His first memory is an execution. He walked with his mother to a wheat field, where guards had rounded up several thousand prisoners. The boy crawled between legs to the front row, where he saw guards tying a man to a wooden pole.Shin In Geun was four years old, too young to understand the speech that came before that killing. At dozens of executions in years to come, he would listen to a guard telling the crowd that the prisoner about to die had been offered "redemption" through hard labour, but had rejected the generosity of the North Korean government.Guards stuffed pebbles into the prisoner's mouth, covered his head with a hood and shot him.In Camp 14, a prison for the political enemies of North Korea, assemblies of more than two inmates were forbidden, except for executions. Everyone had to attend them.The South Korean government estimates there are about 154,000 prisoners in North Korea's labour camps, while the US state department puts the number as high as 200,000 ...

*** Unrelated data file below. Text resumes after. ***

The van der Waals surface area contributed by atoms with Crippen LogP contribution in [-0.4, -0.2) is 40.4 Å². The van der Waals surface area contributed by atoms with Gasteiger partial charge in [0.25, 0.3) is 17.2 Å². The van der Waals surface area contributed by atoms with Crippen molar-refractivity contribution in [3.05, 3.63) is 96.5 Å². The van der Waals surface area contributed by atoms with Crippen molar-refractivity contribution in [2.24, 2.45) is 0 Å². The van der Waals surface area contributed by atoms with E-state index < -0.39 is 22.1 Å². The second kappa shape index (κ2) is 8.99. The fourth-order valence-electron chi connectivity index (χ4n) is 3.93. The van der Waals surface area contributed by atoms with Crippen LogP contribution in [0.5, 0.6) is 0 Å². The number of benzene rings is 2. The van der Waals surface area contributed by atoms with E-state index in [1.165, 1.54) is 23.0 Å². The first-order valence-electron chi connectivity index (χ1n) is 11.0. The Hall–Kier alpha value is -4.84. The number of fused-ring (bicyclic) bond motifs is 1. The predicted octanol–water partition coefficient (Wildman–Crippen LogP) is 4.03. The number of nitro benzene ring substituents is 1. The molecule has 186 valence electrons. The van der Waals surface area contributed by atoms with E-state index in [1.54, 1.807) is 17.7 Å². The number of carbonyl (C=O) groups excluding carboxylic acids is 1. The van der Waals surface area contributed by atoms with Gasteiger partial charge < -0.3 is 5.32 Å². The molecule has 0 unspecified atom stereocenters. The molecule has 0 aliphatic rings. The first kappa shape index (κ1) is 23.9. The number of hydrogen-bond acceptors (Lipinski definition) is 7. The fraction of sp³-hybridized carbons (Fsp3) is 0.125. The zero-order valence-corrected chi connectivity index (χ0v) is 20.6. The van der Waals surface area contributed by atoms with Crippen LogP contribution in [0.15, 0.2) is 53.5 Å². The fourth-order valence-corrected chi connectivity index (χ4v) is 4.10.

Friday, March 23, 2012
'How one man escaped from a North Korean prison camp'